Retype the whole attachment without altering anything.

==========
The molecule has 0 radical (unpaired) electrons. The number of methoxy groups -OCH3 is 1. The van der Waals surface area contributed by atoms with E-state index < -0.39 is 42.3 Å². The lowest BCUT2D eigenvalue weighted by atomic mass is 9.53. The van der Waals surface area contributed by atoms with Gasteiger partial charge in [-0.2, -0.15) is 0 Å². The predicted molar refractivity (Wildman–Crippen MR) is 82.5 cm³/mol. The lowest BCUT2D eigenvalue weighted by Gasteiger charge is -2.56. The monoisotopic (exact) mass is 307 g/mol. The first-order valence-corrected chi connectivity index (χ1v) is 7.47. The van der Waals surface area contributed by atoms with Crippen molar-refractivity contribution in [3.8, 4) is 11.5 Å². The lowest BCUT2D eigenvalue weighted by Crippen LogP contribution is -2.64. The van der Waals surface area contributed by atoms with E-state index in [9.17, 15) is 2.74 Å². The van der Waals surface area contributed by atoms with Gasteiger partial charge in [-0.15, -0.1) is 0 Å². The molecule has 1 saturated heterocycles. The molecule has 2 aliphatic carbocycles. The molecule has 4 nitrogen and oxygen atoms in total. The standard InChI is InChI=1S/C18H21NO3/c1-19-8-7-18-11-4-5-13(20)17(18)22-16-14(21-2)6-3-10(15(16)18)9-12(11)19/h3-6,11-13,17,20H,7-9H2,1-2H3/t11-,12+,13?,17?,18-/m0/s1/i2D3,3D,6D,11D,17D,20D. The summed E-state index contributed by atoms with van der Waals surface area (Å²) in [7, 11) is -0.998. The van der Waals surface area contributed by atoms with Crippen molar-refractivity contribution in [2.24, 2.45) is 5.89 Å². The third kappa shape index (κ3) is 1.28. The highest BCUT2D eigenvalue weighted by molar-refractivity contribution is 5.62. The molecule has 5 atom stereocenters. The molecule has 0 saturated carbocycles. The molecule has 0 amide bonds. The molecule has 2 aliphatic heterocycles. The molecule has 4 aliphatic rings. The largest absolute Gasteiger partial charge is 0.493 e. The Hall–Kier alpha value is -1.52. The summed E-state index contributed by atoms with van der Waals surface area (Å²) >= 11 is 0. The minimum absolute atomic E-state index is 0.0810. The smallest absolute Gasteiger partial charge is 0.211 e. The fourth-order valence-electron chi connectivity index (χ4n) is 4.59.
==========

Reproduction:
The molecule has 0 radical (unpaired) electrons. The number of methoxy groups -OCH3 is 1. The van der Waals surface area contributed by atoms with E-state index < -0.39 is 42.3 Å². The lowest BCUT2D eigenvalue weighted by atomic mass is 9.53. The van der Waals surface area contributed by atoms with Gasteiger partial charge in [-0.2, -0.15) is 0 Å². The predicted molar refractivity (Wildman–Crippen MR) is 82.5 cm³/mol. The lowest BCUT2D eigenvalue weighted by Gasteiger charge is -2.56. The monoisotopic (exact) mass is 307 g/mol. The first-order valence-corrected chi connectivity index (χ1v) is 7.47. The van der Waals surface area contributed by atoms with Crippen molar-refractivity contribution in [3.8, 4) is 11.5 Å². The lowest BCUT2D eigenvalue weighted by Crippen LogP contribution is -2.64. The van der Waals surface area contributed by atoms with E-state index in [9.17, 15) is 2.74 Å². The van der Waals surface area contributed by atoms with Gasteiger partial charge in [-0.15, -0.1) is 0 Å². The molecule has 1 saturated heterocycles. The molecule has 2 aliphatic carbocycles. The molecule has 4 nitrogen and oxygen atoms in total. The standard InChI is InChI=1S/C18H21NO3/c1-19-8-7-18-11-4-5-13(20)17(18)22-16-14(21-2)6-3-10(15(16)18)9-12(11)19/h3-6,11-13,17,20H,7-9H2,1-2H3/t11-,12+,13?,17?,18-/m0/s1/i2D3,3D,6D,11D,17D,20D. The summed E-state index contributed by atoms with van der Waals surface area (Å²) in [7, 11) is -0.998. The van der Waals surface area contributed by atoms with Crippen molar-refractivity contribution in [2.24, 2.45) is 5.89 Å². The third kappa shape index (κ3) is 1.28. The highest BCUT2D eigenvalue weighted by molar-refractivity contribution is 5.62. The molecule has 5 atom stereocenters. The molecule has 0 saturated carbocycles. The molecule has 0 amide bonds. The molecule has 2 aliphatic heterocycles. The molecule has 4 aliphatic rings. The largest absolute Gasteiger partial charge is 0.493 e. The Hall–Kier alpha value is -1.52. The summed E-state index contributed by atoms with van der Waals surface area (Å²) >= 11 is 0. The minimum absolute atomic E-state index is 0.0810. The smallest absolute Gasteiger partial charge is 0.211 e. The fourth-order valence-electron chi connectivity index (χ4n) is 4.59.